China has levied a number of trade sanctions against neighboring North Korea in the wake of the pariah state's recent missile tests. Beijing said the measures would be enforced "conscientiously."
China on Tuesday banned imports of gold and rare earths from North Korea, with the mining sector being a key part of the belligerent nation's ailing economy. Mining activities there had already been largely cut off from the rest of the world as experts said revenues from the sector supported North Korea's military spending.
The Chinese Ministry of Commerce also announced it would ban coal shipments from the country, although it left room for exceptions. It indicated sanctions would be softened under certain circumstances, should it be clear that revenue from given shipments would entirely be used for civilian purposes.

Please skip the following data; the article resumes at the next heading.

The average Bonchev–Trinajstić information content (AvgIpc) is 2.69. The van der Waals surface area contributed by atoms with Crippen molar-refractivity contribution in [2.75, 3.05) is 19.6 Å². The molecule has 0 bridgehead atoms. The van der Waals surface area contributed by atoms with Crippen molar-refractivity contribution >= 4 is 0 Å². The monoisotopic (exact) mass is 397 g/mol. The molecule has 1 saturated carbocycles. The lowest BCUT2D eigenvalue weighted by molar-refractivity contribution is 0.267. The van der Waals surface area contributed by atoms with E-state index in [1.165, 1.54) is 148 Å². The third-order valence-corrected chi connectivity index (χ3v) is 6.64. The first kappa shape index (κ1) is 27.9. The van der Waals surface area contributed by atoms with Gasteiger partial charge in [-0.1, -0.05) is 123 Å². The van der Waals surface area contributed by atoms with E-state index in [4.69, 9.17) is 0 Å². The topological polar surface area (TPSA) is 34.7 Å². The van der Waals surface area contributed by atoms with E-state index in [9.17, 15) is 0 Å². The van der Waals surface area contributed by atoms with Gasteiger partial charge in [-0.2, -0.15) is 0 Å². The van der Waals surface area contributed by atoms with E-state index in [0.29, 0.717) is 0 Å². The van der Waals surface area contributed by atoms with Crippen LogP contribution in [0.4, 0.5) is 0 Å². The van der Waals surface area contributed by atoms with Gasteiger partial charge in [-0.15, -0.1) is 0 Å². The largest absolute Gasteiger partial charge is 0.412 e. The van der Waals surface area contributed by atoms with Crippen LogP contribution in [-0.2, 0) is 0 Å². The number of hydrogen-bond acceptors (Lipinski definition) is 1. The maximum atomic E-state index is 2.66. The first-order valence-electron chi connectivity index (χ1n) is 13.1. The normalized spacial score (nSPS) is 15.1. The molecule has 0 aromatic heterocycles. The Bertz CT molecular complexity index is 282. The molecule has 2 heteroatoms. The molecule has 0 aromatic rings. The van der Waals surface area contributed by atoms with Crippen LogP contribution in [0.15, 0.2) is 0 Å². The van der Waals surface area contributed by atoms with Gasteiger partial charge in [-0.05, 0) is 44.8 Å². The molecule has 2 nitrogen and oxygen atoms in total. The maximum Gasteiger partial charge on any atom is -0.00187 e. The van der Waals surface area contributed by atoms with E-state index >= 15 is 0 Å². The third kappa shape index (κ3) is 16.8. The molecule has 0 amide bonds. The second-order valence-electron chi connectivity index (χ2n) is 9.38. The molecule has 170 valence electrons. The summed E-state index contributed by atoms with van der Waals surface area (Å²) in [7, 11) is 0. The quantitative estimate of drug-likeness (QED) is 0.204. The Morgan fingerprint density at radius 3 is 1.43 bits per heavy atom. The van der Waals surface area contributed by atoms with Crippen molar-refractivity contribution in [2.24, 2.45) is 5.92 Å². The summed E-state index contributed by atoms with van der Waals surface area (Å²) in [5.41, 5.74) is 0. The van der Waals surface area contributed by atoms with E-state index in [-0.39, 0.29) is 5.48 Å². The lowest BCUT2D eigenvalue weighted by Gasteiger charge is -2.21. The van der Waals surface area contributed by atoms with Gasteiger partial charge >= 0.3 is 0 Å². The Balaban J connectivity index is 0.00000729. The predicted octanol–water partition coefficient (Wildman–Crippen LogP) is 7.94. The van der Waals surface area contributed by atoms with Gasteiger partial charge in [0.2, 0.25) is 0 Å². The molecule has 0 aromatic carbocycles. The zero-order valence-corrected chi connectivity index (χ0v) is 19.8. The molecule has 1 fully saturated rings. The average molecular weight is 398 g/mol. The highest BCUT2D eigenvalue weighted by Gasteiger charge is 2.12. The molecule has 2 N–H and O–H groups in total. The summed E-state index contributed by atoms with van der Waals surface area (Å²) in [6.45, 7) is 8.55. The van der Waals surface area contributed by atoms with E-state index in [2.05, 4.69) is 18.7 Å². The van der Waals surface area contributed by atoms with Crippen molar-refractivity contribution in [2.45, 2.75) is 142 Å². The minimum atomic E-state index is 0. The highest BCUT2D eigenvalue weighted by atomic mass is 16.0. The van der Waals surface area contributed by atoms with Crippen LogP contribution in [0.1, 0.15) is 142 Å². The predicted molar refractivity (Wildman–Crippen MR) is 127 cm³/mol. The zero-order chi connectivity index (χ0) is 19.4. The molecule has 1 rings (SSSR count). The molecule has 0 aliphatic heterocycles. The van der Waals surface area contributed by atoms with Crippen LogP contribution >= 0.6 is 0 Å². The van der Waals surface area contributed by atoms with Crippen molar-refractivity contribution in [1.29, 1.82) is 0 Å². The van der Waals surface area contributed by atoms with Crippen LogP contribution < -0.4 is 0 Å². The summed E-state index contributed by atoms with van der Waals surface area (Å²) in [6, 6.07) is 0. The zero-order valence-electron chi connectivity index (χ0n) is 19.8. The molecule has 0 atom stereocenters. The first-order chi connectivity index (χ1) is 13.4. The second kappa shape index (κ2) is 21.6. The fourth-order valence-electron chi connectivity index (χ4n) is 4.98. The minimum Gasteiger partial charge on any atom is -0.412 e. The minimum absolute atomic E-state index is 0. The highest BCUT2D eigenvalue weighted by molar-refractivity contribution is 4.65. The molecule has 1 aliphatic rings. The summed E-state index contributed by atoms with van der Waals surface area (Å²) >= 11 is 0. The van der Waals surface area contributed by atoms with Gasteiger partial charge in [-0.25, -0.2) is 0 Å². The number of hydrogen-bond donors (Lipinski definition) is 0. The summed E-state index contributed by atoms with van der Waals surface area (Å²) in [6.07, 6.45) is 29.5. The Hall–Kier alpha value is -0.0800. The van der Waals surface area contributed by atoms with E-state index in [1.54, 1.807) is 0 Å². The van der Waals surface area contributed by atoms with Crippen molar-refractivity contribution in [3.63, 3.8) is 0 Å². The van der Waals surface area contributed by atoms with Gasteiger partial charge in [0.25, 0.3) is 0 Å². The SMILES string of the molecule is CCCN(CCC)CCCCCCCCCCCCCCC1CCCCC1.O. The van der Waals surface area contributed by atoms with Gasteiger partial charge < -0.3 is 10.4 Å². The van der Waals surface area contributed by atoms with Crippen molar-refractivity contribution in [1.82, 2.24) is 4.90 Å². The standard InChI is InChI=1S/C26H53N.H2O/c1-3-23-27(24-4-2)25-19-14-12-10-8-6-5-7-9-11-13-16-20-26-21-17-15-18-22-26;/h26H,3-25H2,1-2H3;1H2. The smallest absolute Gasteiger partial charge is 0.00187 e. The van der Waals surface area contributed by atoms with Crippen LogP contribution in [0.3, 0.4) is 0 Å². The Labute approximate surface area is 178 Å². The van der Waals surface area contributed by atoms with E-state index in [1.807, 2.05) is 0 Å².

Last year, North Korea delivered around 20 million tons of coal to China, marking a 27-percent increase on the year and overtaking Russia and Mongolia to become China's third-biggest supplier.
Nuclear program in the crosshairs
China said it would also ban exports of jet fuel and other oil products that could be used to make rocket fuel in a move in line with United Nations sanctions on Pyongyang.
It was not the first time that China has made clear its disapproval of North Korea's nuclear program - even though Beijing has supplied large quantities of aid to Pyongyang off the books for years.
Independent experts had frequently questioned Beijing's resolve to impose sanctions against North Korea. But China said Tuesday it would enforce the measures "conscientiously."
hg/cjc (Reuters, dpa)